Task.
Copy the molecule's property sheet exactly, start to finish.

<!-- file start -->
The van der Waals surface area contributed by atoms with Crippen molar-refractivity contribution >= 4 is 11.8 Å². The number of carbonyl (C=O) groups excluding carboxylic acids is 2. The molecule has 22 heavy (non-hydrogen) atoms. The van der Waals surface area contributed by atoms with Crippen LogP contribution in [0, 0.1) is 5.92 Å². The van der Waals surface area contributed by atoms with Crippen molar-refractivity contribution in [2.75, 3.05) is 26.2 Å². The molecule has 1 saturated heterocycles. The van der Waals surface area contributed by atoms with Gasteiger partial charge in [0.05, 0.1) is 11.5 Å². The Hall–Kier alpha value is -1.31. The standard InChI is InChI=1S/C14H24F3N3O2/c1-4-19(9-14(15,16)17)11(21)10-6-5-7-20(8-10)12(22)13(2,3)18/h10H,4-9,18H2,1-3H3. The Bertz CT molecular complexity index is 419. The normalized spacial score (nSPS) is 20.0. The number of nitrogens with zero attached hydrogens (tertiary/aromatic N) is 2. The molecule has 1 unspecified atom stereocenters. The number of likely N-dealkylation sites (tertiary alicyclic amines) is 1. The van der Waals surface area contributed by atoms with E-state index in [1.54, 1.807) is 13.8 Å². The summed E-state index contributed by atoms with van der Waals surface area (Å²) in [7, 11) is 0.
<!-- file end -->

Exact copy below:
The van der Waals surface area contributed by atoms with Crippen molar-refractivity contribution >= 4 is 11.8 Å². The number of carbonyl (C=O) groups excluding carboxylic acids is 2. The molecule has 22 heavy (non-hydrogen) atoms. The van der Waals surface area contributed by atoms with Crippen LogP contribution in [0, 0.1) is 5.92 Å². The van der Waals surface area contributed by atoms with Crippen molar-refractivity contribution in [2.75, 3.05) is 26.2 Å². The molecule has 1 saturated heterocycles. The van der Waals surface area contributed by atoms with Gasteiger partial charge in [0.05, 0.1) is 11.5 Å². The Hall–Kier alpha value is -1.31. The standard InChI is InChI=1S/C14H24F3N3O2/c1-4-19(9-14(15,16)17)11(21)10-6-5-7-20(8-10)12(22)13(2,3)18/h10H,4-9,18H2,1-3H3. The Bertz CT molecular complexity index is 419. The normalized spacial score (nSPS) is 20.0. The number of nitrogens with zero attached hydrogens (tertiary/aromatic N) is 2. The molecule has 1 unspecified atom stereocenters. The number of likely N-dealkylation sites (tertiary alicyclic amines) is 1. The van der Waals surface area contributed by atoms with E-state index in [1.54, 1.807) is 13.8 Å². The summed E-state index contributed by atoms with van der Waals surface area (Å²) in [7, 11) is 0.